[Rav Chaim of Chernowitz, in his responsa concerning the performance of mitzvos with the fullest intent, writes, quoting Tikunei Zohar (10, p. 25b): “Every mitzvah that is not performed with awe and love of the Master does not fly upwards.” He teaches that awe and love are like two wings: “They are like the wings of a bird. A bird uses them to soar up through the air to the heavens. However, were he to lack wings, or if they should break, he cannot fly upwards. So, too, the commandments that are done without love and fear — it is as if they lack wings, and how then should they fly and rise upwards?”]
The nature of man is that when he desires to perform a mitzvah, his initial thoughts are full of great yearning, each man according to his own personal level. A complete Tzaddik, on his level of righteousness, also burns with desire and yearning, with the fire of Hashem to perform mitzvos completely and wholeheartedly.
This was the intention of our forefather Avraham. When Hashem commanded him, “Take your one and only firstborn son whom you love, Yitzchak, and go for yourself to the land of Moriah and sacrifice him as a burnt offering for Me on one of the mountains I will designate” (Bereishis 22:2), Avraham’s heart burned like a fiery coal to perform the divine will. But if there is any disruption before a person can actually perform a commandment, he loses the initiative and the longing that he had when the thought first entered his mind. This is what Avraham feared, that he would lose his yearning and the fire burning within him would cease, that the three-day journey would interrupt these powerful emotions. Therefore he went and chopped wood right away, so that his intense feelings would be actualized into immediate action before they dissipated.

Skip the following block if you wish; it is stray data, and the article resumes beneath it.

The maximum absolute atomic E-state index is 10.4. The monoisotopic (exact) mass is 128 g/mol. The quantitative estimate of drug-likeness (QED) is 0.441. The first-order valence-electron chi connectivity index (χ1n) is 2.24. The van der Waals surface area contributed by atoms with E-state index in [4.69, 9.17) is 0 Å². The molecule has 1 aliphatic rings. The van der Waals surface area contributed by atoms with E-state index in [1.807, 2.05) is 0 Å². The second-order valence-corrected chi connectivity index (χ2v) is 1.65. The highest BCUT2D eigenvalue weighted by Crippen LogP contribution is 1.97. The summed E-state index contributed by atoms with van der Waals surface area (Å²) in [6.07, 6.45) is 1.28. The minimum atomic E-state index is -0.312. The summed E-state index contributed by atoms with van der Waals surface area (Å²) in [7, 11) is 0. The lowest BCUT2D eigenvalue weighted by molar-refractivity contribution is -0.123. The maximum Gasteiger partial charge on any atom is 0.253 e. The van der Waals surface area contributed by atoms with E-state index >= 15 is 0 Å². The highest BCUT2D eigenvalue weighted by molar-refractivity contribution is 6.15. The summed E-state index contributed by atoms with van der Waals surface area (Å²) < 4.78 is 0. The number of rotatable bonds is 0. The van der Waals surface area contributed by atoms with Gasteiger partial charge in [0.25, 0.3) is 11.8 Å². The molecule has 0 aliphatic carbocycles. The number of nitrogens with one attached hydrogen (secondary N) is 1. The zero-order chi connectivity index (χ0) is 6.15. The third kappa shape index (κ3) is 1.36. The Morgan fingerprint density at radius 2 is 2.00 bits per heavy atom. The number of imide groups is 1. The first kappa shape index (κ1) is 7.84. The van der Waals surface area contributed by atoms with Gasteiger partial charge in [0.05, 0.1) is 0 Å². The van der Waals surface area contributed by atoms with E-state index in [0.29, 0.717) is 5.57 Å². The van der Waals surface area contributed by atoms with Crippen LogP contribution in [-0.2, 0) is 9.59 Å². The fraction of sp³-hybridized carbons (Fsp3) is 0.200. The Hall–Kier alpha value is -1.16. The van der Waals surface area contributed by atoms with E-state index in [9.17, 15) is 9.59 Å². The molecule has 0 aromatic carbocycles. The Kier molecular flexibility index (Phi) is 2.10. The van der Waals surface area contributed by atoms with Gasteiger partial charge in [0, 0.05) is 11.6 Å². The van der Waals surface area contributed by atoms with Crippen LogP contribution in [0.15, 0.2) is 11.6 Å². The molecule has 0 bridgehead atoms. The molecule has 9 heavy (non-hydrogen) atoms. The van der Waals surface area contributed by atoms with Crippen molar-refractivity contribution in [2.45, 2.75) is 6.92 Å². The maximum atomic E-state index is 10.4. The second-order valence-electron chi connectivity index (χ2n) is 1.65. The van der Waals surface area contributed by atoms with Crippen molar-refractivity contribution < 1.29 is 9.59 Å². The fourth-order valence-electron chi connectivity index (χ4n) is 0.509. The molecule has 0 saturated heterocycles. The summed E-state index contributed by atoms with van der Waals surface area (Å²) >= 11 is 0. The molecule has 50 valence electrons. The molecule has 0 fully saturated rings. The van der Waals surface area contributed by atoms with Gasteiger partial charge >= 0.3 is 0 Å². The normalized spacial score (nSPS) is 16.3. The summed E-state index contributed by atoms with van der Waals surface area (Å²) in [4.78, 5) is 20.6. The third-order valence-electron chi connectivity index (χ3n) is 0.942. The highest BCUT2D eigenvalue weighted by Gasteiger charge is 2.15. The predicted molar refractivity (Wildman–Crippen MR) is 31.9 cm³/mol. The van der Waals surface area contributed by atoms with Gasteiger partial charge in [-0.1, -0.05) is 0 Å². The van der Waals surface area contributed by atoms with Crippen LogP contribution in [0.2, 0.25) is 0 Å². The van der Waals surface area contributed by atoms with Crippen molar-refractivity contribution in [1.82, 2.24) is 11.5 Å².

This also answers our question as to why Yitzchak called it “the fire.” He was referring to the burning fire that the righteous have in their desire to serve Hashem. “These trees prove that you have this fiery passion,” he was indicating, “since you immediately began chopping them to actualize your potential thoughts into actions, as if you were prepared to bring the offering that very instant.” This is the reason Yitzchak called them “the trees” using the definitive article hei. Then he posed the question “Where is the lamb?” — why then do you need to offer me? A lamb should suffice.
[In other words, after chopping the wood, Hashem now knew that Avraham’s intentions were pure, so why did he need to sacrifice his son?]
Avraham answered: “Elokim will see to the lamb, my son,” meaning to say that Hashem would see their true intentions. Once you have also contributed to the mitzvah — thereby actualizing your own potential through offering yourself as a sacrifice — then Hashem will see your own true intentions.
[This is why, even though Yitzchak was not actually burnt on the altar, the Talmud says that “Yitzchak’s ashes are lying on the altar and when Hashem gazes upon them He acts mercifully toward the Jewish people” (Yerushalmi, Taanis 2:8; Tanchuma 23). Since Yitzchak actualized his potential by physically placing himself on the altar ready to be sacrificed, his deeds were considered as if the sacrifice itself was performed. Once the potential has been actualized through action, the thoughts of the mind and the beliefs of the heart are revealed. They can then influence and bring benefit to this world, the World of Action.]